Most women know it only too well: periods can be linked to particularly annoying and painful symptoms. Cramps in the lower abdomen, in the kidneys, nausea, fatigue and countless other problems can make it impossible to live life as normal during this time of the month (not to mention irritability). Work becomes difficult, but it is still a taboo topic to discuss with your employer. Periods can be so painful, that if you’re one of the lucky women who doesn’t suffer too badly with them, you are sure to be the envy of your long-suffering colleagues. But if not, rather than going to work, you’ll find yourself with no choice but to curl up under a blanket, a hot-water-bottle on your stomach, armed with painkillers and a pot of ice cream.
Italy: will it be the first European country to start offering paid ‘menstrual leave’?
Italy could be the first European country to bring in leave days for women with painful periods. In fact, Italian MPs are soon to consider legislation proposing to allow women with painful periods up to three days leave per month. If this legislation is passed, it will allow women suffering from dysmenorrhea (painful periods) to take paid leave if they produce a medical certificate stating that this is necessary, which must be renewed once a year. However, could this really come to pass in Europe? What are the advantages, and disadvantages? A revolution, or a myth? Let’s have a look at it in more detail…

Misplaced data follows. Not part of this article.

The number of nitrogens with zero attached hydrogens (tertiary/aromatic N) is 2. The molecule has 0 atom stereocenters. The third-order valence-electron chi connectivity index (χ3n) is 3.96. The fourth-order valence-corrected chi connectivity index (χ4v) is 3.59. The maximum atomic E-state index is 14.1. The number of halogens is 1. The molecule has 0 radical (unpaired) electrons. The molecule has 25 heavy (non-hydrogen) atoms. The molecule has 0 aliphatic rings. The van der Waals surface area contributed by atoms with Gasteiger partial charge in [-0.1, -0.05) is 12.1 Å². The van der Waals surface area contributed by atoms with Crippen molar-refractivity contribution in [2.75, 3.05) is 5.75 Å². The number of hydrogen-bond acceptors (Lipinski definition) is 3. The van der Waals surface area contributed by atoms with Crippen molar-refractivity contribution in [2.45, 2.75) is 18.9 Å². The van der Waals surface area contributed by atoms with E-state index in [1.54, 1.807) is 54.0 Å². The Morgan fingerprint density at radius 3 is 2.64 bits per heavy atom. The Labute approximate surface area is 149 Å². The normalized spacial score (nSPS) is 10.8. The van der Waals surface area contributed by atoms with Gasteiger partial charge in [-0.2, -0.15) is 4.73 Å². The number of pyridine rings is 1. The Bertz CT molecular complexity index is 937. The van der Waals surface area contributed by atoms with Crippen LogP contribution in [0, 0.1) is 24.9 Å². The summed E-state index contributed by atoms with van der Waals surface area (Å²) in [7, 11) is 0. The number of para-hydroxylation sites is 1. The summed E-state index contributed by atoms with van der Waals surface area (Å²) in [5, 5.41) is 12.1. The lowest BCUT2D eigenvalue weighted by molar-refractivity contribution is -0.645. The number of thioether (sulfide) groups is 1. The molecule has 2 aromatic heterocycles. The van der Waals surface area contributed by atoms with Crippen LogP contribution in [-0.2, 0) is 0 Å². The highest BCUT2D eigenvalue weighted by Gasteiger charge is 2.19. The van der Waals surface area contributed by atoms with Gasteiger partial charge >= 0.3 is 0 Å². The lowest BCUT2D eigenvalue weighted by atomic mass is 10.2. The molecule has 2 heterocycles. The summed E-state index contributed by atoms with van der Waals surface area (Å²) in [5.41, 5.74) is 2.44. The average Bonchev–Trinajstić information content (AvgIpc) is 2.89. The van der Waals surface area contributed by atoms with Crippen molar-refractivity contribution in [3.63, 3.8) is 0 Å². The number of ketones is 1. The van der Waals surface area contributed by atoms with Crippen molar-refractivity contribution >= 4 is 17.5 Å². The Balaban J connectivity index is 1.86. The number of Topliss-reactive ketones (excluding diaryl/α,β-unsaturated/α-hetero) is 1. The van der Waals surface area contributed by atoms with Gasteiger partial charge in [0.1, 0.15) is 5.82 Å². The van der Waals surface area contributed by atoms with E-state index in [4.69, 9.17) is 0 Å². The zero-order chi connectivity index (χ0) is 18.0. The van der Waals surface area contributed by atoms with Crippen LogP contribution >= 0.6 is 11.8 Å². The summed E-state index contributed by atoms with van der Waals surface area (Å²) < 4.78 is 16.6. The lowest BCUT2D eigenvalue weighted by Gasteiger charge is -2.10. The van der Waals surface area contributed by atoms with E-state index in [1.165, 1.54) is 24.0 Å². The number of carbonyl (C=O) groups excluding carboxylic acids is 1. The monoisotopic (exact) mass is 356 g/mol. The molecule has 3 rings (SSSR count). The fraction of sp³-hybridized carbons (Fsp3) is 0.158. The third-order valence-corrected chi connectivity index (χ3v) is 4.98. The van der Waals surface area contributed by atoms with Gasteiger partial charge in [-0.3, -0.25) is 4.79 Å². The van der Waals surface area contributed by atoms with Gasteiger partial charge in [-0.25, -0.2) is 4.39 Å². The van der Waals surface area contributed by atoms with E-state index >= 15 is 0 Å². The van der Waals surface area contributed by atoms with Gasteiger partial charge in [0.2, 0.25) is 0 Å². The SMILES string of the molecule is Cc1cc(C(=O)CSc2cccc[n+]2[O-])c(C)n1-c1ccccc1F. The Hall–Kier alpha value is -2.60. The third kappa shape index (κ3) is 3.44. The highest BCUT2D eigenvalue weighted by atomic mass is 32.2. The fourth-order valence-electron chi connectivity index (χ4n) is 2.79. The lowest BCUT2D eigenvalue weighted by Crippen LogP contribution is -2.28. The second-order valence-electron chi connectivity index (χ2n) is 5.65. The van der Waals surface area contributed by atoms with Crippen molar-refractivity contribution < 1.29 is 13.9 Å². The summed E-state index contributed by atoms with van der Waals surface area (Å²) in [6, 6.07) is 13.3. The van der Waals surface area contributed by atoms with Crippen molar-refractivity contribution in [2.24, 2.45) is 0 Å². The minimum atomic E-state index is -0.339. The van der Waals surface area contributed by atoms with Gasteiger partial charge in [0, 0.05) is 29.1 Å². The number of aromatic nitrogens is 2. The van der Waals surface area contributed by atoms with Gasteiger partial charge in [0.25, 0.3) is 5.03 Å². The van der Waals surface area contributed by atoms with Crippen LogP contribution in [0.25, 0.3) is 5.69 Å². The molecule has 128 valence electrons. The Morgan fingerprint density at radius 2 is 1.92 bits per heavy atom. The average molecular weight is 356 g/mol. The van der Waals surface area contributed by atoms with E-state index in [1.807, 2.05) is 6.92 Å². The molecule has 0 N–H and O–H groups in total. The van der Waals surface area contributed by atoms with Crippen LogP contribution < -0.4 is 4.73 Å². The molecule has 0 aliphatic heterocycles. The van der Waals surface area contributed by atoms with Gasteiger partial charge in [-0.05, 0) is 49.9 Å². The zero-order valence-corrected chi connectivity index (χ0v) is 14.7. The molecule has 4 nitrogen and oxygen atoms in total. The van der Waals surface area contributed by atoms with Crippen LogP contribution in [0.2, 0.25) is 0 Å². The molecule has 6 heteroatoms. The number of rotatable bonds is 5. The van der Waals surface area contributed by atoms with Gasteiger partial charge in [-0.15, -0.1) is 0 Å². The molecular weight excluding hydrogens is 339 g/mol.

Unbearably painful periods are a reality for many women…
Period pains are sometimes extremely debilitating for women. Certain doctors describe these cramps as being almost as bad as the pain experienced during a heart attack. Dysmenorrhea prevents women from going about their daily lives. However, many women suffer in silence.
Such leave already exists in certain parts of Asia and Africa
It was in Japan in 1947 that leave from work because of period pains, called “physiological leave” was first introduced. It has also been introduced in Zambia, South Korea, Indonesia and Taiwan.
A revolution, or a new step towards inequality?
Even if Japan has authorised such leave, very few women use it, because companies reserve the right to decide whether the leave is paid or not. Certainly period pain is a reality, but there may be a risk of reinforcing stereotypes against women, suggesting that women are more emotional during their periods. Additionally, such leave may run the risk of affecting companies’ likelihood to hire women (who receive this ‘favour’), making them more likely to hire men. Something to think about..